Cardinal George Pell is allowed to leave jail immediately after Australia’s highest court overturned his conviction for sexually abusing two choir boys.
“The High Court found that the jury, acting rationally on the whole of the evidence, ought to have entertained a doubt as to the applicant’s guilt with respect to each of the offences for which he was convicted, and ordered that the convictions be quashed and that verdicts of acquittal be entered in their place,” the court said in a two-page summary of the ruling, according to The Guardian.
The ruling cited the court case Chidiac v The Queen, saying there was “a significant possibility that an innocent person has been convicted because the evidence did not establish guilt to the requisite standard of proof.”
Pell, 78, will now be released from Barwon Prison, near Melbourne, after spending more than 400 days behind bars. In 2018, he became the highest ranking Catholic Church official to face such criminal sexual-abuse charges, and the High Court’s stunning decision brings his long-running court case to an end.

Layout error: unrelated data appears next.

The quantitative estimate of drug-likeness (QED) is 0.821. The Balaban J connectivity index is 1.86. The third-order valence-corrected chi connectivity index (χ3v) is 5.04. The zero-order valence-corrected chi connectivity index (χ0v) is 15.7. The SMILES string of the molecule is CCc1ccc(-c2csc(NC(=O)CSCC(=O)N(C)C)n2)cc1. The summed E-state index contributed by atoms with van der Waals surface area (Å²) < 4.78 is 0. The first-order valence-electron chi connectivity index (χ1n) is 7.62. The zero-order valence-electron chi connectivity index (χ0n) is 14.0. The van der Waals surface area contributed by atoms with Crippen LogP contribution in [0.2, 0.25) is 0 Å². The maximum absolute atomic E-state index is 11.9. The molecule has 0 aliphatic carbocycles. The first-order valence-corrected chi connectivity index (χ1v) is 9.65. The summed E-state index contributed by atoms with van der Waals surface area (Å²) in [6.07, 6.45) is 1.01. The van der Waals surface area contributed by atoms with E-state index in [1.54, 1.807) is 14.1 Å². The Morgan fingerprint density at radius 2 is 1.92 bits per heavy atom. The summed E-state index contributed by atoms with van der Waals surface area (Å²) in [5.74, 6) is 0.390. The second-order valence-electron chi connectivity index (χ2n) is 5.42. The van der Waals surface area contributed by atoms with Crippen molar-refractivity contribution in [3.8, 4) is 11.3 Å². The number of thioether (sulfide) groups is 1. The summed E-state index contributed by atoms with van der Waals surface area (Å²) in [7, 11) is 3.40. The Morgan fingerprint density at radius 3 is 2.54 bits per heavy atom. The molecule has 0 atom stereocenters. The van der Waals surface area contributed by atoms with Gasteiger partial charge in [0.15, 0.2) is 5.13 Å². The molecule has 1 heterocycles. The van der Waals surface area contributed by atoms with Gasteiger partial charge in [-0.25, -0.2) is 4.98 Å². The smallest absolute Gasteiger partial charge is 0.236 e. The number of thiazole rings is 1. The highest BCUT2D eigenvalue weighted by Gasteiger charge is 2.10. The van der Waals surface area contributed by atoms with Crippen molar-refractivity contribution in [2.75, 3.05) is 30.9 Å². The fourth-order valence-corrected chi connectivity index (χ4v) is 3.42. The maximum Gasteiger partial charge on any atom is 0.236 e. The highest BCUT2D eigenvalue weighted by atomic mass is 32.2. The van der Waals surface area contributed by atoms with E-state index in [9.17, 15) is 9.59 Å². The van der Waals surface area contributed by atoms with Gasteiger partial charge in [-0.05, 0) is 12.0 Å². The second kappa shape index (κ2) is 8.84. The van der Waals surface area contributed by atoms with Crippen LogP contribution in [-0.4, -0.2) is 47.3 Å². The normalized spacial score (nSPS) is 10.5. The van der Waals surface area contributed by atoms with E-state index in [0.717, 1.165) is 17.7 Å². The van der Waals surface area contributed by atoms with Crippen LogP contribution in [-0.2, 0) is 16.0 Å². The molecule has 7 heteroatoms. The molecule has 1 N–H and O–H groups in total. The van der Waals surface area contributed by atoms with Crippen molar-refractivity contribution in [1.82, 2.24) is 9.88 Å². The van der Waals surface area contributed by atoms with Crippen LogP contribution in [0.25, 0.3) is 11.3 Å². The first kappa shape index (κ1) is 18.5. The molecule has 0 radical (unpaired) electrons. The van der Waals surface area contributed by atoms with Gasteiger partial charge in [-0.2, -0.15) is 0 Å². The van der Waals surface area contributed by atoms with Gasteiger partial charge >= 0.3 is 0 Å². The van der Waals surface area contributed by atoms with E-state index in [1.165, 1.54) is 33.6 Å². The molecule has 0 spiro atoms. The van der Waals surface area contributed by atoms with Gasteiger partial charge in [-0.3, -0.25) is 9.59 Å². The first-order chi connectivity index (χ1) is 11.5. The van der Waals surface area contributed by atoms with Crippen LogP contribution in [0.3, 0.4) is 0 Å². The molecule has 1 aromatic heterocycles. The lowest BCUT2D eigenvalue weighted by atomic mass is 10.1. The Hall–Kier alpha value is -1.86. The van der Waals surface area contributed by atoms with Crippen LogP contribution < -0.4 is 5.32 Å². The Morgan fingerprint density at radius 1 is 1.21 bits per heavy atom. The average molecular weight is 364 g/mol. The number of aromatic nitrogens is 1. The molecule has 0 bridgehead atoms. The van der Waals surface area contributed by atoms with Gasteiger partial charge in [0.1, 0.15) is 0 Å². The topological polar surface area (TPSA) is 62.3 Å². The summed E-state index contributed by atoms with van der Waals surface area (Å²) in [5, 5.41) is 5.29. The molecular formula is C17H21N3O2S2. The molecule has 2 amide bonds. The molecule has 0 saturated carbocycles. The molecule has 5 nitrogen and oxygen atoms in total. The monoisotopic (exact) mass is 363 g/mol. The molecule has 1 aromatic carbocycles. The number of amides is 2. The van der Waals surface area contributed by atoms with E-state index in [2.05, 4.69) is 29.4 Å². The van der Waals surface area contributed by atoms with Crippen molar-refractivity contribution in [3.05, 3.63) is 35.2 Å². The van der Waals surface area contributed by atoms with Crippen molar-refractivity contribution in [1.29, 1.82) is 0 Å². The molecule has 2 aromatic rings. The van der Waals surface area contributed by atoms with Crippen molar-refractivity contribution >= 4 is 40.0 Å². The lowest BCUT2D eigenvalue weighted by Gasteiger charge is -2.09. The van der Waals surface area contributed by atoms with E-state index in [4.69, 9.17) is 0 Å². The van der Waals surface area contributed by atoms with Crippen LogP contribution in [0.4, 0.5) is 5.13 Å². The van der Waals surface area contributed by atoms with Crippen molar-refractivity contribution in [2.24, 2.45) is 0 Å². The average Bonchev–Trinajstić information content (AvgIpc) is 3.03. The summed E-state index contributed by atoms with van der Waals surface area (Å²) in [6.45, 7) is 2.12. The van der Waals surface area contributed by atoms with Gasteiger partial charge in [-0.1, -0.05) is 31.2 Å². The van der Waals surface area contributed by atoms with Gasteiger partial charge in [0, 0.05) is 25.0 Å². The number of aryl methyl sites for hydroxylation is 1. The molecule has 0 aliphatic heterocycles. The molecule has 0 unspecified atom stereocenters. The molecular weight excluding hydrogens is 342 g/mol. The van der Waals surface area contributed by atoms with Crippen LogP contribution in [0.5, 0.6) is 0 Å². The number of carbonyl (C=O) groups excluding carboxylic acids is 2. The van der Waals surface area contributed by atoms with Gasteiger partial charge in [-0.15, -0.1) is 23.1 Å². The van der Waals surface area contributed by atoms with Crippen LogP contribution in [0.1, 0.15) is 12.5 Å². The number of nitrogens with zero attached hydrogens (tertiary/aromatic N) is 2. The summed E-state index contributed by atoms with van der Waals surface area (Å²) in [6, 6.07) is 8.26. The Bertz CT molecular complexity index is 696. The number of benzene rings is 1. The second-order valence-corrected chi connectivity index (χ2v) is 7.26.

Pell, Pope Francis’ former finance minister, was convicted in December 2018 by a unanimous jury that found him guilty of five counts related to the abuse of two 13-year-old choir boys at St. Patrick’s Cathedral in Melbourne in December 1996. He was sentenced to six years in prison.
“I hold no ill will to my accuser,” Pell said in a statement responding to the High Court’s decision to overturn his conviction. “I do not want my acquittal to add to the hurt and bitterness so many feel; there is certainly hurt and bitterness enough. However my trial was not a referendum on the Catholic Church; nor a referendum on how Church authorities in Australia dealt with the crime of paedophilia in the Church. The point was whether I had committed these awful crimes, and I did not.”
Got a tip? Send it to The Daily Beast here